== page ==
Testing Your Hemp Products for Microbial Contamination

By December 27, 2021 December 28th, 2021 Industry News, Hemp Science

Testing is an important weapon in every hemp producer’s arsenal when defending against microbial contamination. The following are Botanacor’s three new microbial tests:

  • Pseudomonas aeruginosa
  • Staphylococcus aureus
  • Listeria monocytogenes

Here is more information on the microorganisms and why you should consider these tests before launching your next product.

Staphylococcus aureus

Staphylococcus aureus

What is it?

Staphylococcus aureus is a gram-positive bacteria that causes infectious diseases such as skin infections, pneumonia and food poisoning[1]:

  • Gram-positive bacteria
  • Staphylococcus aureus is present in the nose of about 30% of healthy adults and on the skin of about 20% of people.
  • In Latin staphyle means “a bunch of grapes”; aureus means “gold”
    • Microscopically appears as clusters of round cells, resembling grapes after gram-staining
    • Appears as yellow colonies when grown on specific nutrient media

What are the health implications?

  • One of the most common causes of hospital-acquired infections
  • One of the five most common causes of infection after injury or surgery
  • Certain strains of Staphylococcus aureus can be antibiotic resistant

Recalls

Pseudomonas aeruginosa

Pseudomonas aeruginosa

What is it?

  • Gram-negative bacteria[2]
  • Found commonly in water and soil and can grow on food
  • In Latin, aeruginosa means “copper rust”
    • Appears as blue-green when grown on specific nutrient media

What are the health implications?

  • One of the most common causes of nosocomial infections
  • Strongly adaptable, resistant to many disinfectants and antimicrobial agents
  • Can cause pneumonia, UTIs, GI infections and more
  • Much more of a health risk for immunocompromised people/animals

Recalls

Listeria monocytogenes

Listeria monocytogenes

What is it?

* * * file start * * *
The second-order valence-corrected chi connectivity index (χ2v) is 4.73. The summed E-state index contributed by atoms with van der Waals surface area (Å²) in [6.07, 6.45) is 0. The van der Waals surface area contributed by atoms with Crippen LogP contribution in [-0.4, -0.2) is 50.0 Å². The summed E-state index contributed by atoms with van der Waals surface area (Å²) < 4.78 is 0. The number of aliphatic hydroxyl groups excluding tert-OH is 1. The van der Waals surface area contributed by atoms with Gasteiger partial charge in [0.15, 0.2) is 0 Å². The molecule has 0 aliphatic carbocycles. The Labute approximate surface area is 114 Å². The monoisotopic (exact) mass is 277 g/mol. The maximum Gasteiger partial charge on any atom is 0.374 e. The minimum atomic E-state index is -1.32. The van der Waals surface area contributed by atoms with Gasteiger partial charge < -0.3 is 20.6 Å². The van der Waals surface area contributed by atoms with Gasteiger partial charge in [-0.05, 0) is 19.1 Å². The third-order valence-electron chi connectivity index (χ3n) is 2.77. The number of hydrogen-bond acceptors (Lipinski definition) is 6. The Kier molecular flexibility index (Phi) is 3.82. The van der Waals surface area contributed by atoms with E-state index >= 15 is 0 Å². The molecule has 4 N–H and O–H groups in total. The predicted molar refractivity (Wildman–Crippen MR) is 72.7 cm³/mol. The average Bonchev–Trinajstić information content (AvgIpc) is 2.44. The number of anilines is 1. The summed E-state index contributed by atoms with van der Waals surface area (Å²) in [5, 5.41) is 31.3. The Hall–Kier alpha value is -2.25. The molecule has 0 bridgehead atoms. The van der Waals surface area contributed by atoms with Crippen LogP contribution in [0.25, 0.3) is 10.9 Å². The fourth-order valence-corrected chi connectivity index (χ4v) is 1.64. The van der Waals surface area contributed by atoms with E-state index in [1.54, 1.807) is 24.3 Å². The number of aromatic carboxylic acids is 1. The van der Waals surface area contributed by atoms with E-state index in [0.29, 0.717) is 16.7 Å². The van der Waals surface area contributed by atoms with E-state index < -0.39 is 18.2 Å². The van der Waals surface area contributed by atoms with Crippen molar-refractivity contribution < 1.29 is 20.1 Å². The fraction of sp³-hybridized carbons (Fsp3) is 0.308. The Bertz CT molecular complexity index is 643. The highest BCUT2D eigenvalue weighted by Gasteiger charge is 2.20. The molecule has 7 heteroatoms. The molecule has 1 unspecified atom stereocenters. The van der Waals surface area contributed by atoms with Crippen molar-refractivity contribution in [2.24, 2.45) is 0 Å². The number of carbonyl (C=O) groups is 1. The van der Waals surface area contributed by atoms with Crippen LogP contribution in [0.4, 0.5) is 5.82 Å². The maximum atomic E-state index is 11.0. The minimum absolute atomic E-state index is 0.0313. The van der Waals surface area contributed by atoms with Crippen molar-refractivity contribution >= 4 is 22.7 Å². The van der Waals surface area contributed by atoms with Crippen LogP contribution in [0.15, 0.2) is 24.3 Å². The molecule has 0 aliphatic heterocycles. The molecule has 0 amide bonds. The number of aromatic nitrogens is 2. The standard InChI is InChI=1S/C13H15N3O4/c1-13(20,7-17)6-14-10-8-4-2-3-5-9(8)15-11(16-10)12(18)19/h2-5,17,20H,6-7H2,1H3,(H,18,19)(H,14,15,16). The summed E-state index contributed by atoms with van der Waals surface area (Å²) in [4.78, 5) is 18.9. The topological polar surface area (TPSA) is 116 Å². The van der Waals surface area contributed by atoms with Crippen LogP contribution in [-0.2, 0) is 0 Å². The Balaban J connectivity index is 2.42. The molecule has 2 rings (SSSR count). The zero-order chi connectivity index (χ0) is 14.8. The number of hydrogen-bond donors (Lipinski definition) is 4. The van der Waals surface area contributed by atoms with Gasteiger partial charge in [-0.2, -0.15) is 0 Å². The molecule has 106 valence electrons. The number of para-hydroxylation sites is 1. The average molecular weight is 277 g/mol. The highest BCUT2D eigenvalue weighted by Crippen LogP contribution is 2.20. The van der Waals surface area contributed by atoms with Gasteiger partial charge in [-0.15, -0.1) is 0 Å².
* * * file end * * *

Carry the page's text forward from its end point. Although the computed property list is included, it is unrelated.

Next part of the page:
• Gram-positive bacteria
  • Found in moist environments, soil, water, decaying vegetation, and can survive under many food preservation measures[3]

What are the health implications?

  • When ingested, causes listeriosis: fever, aches, nausea, vomiting, diarrhea. Severe infections can result in confusion, loss of balance, convulsions and even death
  • Top five bacteria causing “food poisoning”; cause of the most food sickness-related recalls
  • Particularly dangerous for pregnant women
  • Unlike most bacteria, it can continue to grow at refrigerated temperatures

Recalls

How are we testing?

We test both Staphylococcus aureus and Pseudomonas aeruginosa following USP <62> (united states pharmacopeia) procedure[4], which is used as a reference method for non-sterile pharmaceutical product testing. Validated in-house for use in cannabis-infused matrices. Species level confirmation testing through analytical profile index testing, which allows for the classification of bacteria based on a series of biochemical tests.

We test Listeria monocytogenes following an FDA recommended method that is used for food and environmental testing[5]. Validated in-house for use in cannabis-infused matrices. Species level confirmation testing through analytical profile index testing, which allows for the classification of bacteria based on a series of biochemical tests.

Finally, to recap—why should you test your hemp products for microbial contamination?

  • Avoid costly lawsuits
  • Protect and enhance brand image
  • Stay compliant with regulations

Coming soon—we are adding Aspergillus to our microbial panel in early 2022! Stay tuned for more information!

References

  • [1] Gnanamani, et al., “Staphylococcus aureus: Overview of Bacteriology, Clinical Diseases, Epidemiology, Antibiotic Resistance and Therapeutic Approach”, InTechOpen, accessed December 27, 2021, https://www.intechopen.com/chapters/54154
  • [2] Moradali et al., “Pseudomonas aeruginosa Lifestyle: A Paradigm for Adaptation, Survival, and Persistence”, Frontiers in Cellular and Infection Microbiology, accessed December 27, 2021, https://www.frontiersin.org/articles/10.3389/fcimb.2017.00039/full
  • [3] “Listeria (Listeriosis)”, FDA, accessed December 27, 2021, https://www.fda.gov/food/foodborne-pathogens/listeria-listeriosis
  • [4] US Pharmacopeia, “Microbiological Examination of Nonsterile Products: Tests for Specified Microorganisms”, accessed December 27, 2021, https://www.usp.org/sites/default/files/usp/document/harmonization/gen-method/q05a_pf_ira_34_6_2008.pdf
  • [5] Hitchins et al., “BAM Chapter 10: Detection of Listeria monocytogenes in Foods and Environmental Samples, and Enumeration of Listeria monocytogenes in Foods”, accessed December 27, 2021, https://www.fda.gov/food/laboratory-methods-food/bam-chapter-10-detection-listeria-monocytogenes-foods-and-environmental-samples-and-enumeration